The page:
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Charitable Gift Bunching Under the New Tax Law

The new cap on deductions could foster new giving strategies that offer flexibility and greater tax efficiency.

By Todd Eckler

The 2017 Tax Cuts and Jobs Act has been something of a mixed bag for high-net-worth families. The 260-basis-point cut of the top individual tax rate and the increased threshold to enter the highest tax bracket for married couples filing jointly were two of the benefits that came out of the December legislation. However, the new law also contains some challenges for high-income earners—notably, the new $10,000 cap on deductions of state and local income and real estate taxes. If there is a silver lining, however, it is that more high-net-worth households could be able to utilize charitable gift “bunching” to increase their total deductions over a few years.

While the technique may have been used more sparingly under earlier tax regimes, under the new law, charitable gift bunching may prove to be beneficial to donors whose non-charitable itemized deductions fall below the new higher standard deduction ($24,000 for married persons filing jointly).

“Bunching” involves consolidating tax-deductible charitable contributions that would normally be made over multiple years into a single tax year. In the consolidated year, the donor contributes to a charitable giving vehicle, such as a donor-advised fund with a sponsoring nonprofit and receives an immediate tax deduction through itemizing deductions on their federal tax return. The donor would then recommend grants from the DAF to qualified charities over several years. While the higher standard deduction would still apply in certain years, the donor would benefit from being able to itemize deductions in the year of the contribution, which could improve total tax efficiency over time.

A Case Study on Gift Bunching

In the right circumstances, bunching strategies can make a notable difference. Consider, for instance, the following scenario involving a married couple filing jointly, outlined below. The hypothetical example underscores how bunching tactics can be applied as well as the considerable longer-term impact these techniques can have on tax deductions.

For instance, using a more traditional gifting approach in which donations are made directly to charitable organizations on an annual basis, the couple would lower their federal tax bill by itemizing their $40,000 in deductions rather than electing the $24,000 standard deduction. Assuming their deductions did not change, over a 4-year period the couple would benefit from a cumulative $160,000 in federal tax deductions.

Using the charitable gift bunching approach, however, can offer more flexibility and a higher overall level of deductions.  Again, using the same assumptions outlined above, the couple would fund a DAF in the first year with $120,000 in appreciated securities—an amount equaling 4 years of their planned charitable giving. Since their federal adjusted gross income is greater than $400,000, they can fully deduct the DAF contribution, as it’s less than 30 percent of their AGI. (The deduction limit of 60 percent of AGI applies for charitable cash contributions, while unused deductions can generally be carried forward for up to 5 years into the future.) Combining the charitable contribution with their $10,000 of deductible state income and real estate taxes, the couple could take a $130,000 itemized deduction in Year One for federal tax purposes. Although the couple could also donate cash to the DAF in this bunching approach, donating appreciated securities held for more than 1 year also eliminates the capital gains tax associated with the securities’ appreciation.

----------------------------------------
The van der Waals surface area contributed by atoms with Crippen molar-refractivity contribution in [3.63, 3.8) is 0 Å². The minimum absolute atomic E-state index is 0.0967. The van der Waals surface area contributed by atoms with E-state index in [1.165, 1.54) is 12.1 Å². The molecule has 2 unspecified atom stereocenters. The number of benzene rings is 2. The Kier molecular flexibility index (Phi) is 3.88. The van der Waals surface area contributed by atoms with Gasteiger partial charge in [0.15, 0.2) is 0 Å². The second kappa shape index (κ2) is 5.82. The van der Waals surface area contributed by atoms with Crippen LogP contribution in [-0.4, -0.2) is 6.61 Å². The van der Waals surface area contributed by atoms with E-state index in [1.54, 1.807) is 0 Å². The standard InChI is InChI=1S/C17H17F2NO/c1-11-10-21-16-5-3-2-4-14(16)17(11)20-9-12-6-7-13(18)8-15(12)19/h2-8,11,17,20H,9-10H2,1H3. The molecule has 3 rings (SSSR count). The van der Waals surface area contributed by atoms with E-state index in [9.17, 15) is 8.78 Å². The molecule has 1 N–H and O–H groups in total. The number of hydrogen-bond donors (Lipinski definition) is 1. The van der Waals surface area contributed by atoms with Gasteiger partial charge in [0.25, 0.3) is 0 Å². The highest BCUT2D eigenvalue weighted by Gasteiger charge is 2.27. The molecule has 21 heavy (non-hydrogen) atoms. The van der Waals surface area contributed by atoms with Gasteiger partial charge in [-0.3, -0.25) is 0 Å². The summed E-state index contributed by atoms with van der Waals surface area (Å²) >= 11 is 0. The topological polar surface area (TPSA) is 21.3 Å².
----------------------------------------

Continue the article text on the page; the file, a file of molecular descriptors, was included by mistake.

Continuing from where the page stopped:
Since their only potential itemized deduction in years 2 through 4 would be the $10,000 in state and local income and real estate taxes, the couple could then elect to take the higher $24,000 standard deduction in each of the 3 years. Across the 4 years covered by their bunched donation, they would receive $202,000 in federal tax deductions. During each of those 4 years, the couple could recommend that $30,000 in grants be made from the DAF annually to the IRS-qualified charities they select, or they could recommend differing grant sizes based on the organization’s specific needs in a given year. This speaks to the flexibility offered through DAFs.

The takeaway, though, is that through charitable gift bunching the couple would generate total tax deductions of $202,000 over the 4 years, compared to the $160,000 generated without bunching. The additional $42,000 in tax deductions would likely result in lower taxes, assuming that the couple’s AGI and federal tax rates remained constant throughout the 4-year period.

Before implementing a charitable gift bunching approach, however, it is important to examine the factors specific to each family’s financial situation, the charitable giving vehicles used and their charitable objectives. In all cases, families should consult with their tax and wealth advisors to see if charitable gift bunching is the best practice, and if appropriate, to determine how best to implement this technique.

 

Todd H. Eckler is the Executive Director of Fiduciary Trust Charitable, an independent public charity offering donor-advised funds and related services to clients and independent investment advisors who manage assets on behalf of donors.

 

TAGS: Philanthropy
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